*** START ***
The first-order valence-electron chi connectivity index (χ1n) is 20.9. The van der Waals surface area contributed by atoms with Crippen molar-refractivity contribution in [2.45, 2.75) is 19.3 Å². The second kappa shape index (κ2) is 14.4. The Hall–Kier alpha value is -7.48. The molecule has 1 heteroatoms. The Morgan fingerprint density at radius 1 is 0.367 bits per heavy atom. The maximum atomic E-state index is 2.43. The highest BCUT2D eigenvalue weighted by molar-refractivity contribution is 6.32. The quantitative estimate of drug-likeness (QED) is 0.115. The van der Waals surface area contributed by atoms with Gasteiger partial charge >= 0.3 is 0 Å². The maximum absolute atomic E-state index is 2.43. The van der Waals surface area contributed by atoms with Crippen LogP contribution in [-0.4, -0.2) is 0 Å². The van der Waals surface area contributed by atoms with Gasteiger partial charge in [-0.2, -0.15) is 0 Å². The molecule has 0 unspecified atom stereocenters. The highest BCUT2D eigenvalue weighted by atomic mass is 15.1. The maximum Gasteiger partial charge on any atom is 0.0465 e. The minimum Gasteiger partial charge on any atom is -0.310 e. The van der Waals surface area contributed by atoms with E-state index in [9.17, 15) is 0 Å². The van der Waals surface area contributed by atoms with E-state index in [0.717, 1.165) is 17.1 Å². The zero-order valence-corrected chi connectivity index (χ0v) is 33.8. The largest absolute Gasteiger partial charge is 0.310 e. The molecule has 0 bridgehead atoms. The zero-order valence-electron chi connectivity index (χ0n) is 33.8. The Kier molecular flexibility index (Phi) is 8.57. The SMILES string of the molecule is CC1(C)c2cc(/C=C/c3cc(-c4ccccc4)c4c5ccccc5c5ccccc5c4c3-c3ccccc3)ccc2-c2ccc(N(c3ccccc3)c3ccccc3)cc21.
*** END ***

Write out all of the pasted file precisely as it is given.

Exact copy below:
The first-order valence-electron chi connectivity index (χ1n) is 20.9. The van der Waals surface area contributed by atoms with Crippen molar-refractivity contribution in [2.45, 2.75) is 19.3 Å². The second kappa shape index (κ2) is 14.4. The Hall–Kier alpha value is -7.48. The molecule has 1 heteroatoms. The Morgan fingerprint density at radius 1 is 0.367 bits per heavy atom. The maximum atomic E-state index is 2.43. The highest BCUT2D eigenvalue weighted by molar-refractivity contribution is 6.32. The quantitative estimate of drug-likeness (QED) is 0.115. The van der Waals surface area contributed by atoms with Gasteiger partial charge >= 0.3 is 0 Å². The maximum absolute atomic E-state index is 2.43. The van der Waals surface area contributed by atoms with Crippen LogP contribution in [-0.4, -0.2) is 0 Å². The van der Waals surface area contributed by atoms with Gasteiger partial charge in [-0.2, -0.15) is 0 Å². The molecule has 0 unspecified atom stereocenters. The highest BCUT2D eigenvalue weighted by atomic mass is 15.1. The maximum Gasteiger partial charge on any atom is 0.0465 e. The minimum Gasteiger partial charge on any atom is -0.310 e. The van der Waals surface area contributed by atoms with E-state index in [9.17, 15) is 0 Å². The van der Waals surface area contributed by atoms with E-state index in [0.717, 1.165) is 17.1 Å². The zero-order valence-corrected chi connectivity index (χ0v) is 33.8. The largest absolute Gasteiger partial charge is 0.310 e. The molecule has 0 bridgehead atoms. The zero-order valence-electron chi connectivity index (χ0n) is 33.8. The Kier molecular flexibility index (Phi) is 8.57. The SMILES string of the molecule is CC1(C)c2cc(/C=C/c3cc(-c4ccccc4)c4c5ccccc5c5ccccc5c4c3-c3ccccc3)ccc2-c2ccc(N(c3ccccc3)c3ccccc3)cc21.